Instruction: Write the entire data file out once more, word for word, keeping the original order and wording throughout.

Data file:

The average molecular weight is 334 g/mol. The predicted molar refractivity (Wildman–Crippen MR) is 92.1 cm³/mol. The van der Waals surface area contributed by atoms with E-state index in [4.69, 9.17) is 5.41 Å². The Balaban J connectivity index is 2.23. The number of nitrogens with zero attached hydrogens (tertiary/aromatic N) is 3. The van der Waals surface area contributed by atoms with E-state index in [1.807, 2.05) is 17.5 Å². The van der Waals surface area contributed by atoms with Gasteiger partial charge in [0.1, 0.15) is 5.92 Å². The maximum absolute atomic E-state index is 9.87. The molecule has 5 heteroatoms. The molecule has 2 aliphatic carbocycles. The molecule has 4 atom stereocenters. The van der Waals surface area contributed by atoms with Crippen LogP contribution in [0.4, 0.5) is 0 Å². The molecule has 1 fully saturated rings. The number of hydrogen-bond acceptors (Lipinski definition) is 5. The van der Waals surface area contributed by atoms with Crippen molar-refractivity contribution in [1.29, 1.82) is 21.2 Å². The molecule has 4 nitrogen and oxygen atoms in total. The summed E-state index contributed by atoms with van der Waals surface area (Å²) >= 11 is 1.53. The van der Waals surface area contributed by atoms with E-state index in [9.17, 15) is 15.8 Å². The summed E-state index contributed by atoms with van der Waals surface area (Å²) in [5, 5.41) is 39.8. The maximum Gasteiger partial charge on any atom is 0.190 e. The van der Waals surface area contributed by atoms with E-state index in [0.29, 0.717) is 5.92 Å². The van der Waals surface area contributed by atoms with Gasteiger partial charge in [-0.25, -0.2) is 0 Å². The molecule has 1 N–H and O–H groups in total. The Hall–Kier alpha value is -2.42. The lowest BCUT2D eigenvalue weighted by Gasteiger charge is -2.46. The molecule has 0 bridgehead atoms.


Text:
The average molecular weight is 334 g/mol. The predicted molar refractivity (Wildman–Crippen MR) is 92.1 cm³/mol. The van der Waals surface area contributed by atoms with E-state index in [4.69, 9.17) is 5.41 Å². The Balaban J connectivity index is 2.23. The number of nitrogens with zero attached hydrogens (tertiary/aromatic N) is 3. The van der Waals surface area contributed by atoms with E-state index in [1.807, 2.05) is 17.5 Å². The van der Waals surface area contributed by atoms with Gasteiger partial charge in [0.1, 0.15) is 5.92 Å². The maximum absolute atomic E-state index is 9.87. The molecule has 5 heteroatoms. The molecule has 2 aliphatic carbocycles. The molecule has 4 atom stereocenters. The van der Waals surface area contributed by atoms with Crippen LogP contribution in [0.4, 0.5) is 0 Å². The molecule has 1 fully saturated rings. The number of hydrogen-bond acceptors (Lipinski definition) is 5. The van der Waals surface area contributed by atoms with Crippen molar-refractivity contribution in [1.29, 1.82) is 21.2 Å². The molecule has 4 nitrogen and oxygen atoms in total. The summed E-state index contributed by atoms with van der Waals surface area (Å²) >= 11 is 1.53. The van der Waals surface area contributed by atoms with E-state index in [9.17, 15) is 15.8 Å². The summed E-state index contributed by atoms with van der Waals surface area (Å²) in [5, 5.41) is 39.8. The maximum Gasteiger partial charge on any atom is 0.190 e. The van der Waals surface area contributed by atoms with E-state index in [0.29, 0.717) is 5.92 Å². The van der Waals surface area contributed by atoms with Gasteiger partial charge in [-0.25, -0.2) is 0 Å². The molecule has 1 N–H and O–H groups in total. The Hall–Kier alpha value is -2.42. The lowest BCUT2D eigenvalue weighted by Gasteiger charge is -2.46. The molecule has 0 bridgehead atoms.